Title: Towards Safe Reinforcement Learning
Speaker: Andreas Krause
Abstract: Reinforcement learning has seen stunning empirical breakthroughs. At its heart is the challenge of trading exploration — collecting data for learning better models — and exploitation — using the estimate to make decisions. In many applications, however, exploration is a potentially dangerous proposition, as it requires experimenting with actions with unknown consequences. Hence, most prior work has confined exploration to simulated environments. In this talk, I will formalize the problem of safe exploration as one of optimizing an unknown function subject to unknown constraints. Both objective and constraints are revealed through noisy experiments, and safety requires that no infeasible action is chosen at any point. I will present an approach that uses Bayesian inference over the objective and constraints, which — under some regularity assumptions — is guaranteed to be both safe and complete, i.e., converge to a natural notion of reachable optimum. I will also show experiments on safe automatic parameter tuning of robotic platforms.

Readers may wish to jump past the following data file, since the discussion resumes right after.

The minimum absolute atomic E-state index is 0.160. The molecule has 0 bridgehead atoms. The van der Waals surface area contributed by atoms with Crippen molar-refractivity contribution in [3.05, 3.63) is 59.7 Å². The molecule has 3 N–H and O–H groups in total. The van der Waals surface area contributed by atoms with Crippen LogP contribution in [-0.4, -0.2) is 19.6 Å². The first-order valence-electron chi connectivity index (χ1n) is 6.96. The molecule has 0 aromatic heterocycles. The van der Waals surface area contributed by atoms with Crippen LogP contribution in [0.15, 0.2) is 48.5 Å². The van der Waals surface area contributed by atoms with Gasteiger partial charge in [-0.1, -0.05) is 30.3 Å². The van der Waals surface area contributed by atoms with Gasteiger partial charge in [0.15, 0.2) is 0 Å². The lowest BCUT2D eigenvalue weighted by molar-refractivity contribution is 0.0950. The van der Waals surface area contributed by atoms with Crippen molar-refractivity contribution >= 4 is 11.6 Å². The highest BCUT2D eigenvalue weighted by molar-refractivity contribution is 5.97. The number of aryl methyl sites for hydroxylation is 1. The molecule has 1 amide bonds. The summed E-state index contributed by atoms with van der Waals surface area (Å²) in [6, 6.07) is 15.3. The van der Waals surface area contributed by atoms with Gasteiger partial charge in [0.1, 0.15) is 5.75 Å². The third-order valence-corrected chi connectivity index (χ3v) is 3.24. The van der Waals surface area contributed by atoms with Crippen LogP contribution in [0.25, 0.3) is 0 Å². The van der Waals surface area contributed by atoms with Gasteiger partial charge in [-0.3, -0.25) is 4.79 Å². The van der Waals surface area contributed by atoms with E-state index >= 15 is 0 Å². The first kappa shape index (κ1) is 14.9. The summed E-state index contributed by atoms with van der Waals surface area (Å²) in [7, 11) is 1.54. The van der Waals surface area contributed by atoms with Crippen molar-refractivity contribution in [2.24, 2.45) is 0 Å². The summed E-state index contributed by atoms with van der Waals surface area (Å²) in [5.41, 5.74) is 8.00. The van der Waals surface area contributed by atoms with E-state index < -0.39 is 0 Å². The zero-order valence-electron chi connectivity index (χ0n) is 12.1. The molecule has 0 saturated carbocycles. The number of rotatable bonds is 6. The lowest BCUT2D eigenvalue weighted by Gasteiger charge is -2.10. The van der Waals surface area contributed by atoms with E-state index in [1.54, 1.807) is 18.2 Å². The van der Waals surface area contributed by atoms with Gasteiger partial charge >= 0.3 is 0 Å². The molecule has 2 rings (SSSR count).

Andreas Krause is an Associate Professor of Computer Science at ETH Zurich, where he leads the Learning & Adaptive Systems Group. He also serves as Academic Co-Director of the Swiss Data Science Center. Before that he was an Assistant Professor of Computer Science at Caltech. He received his Ph.D. in Computer Science from Carnegie Mellon University (2008) and his Diplom in Computer Science and Mathematics from the Technical University of Munich, Germany (2004). He is a Microsoft Research Faculty Fellow, received an ERC Starting Investigator grant, the Deutscher Mustererkennungspreis, the Okawa Foundation Research Grant recognizing top young researchers in telecommunications as well as the ETH Golden Owl teaching award. His research on machine learning and adaptive systems has received awards at several premier conferences and journals.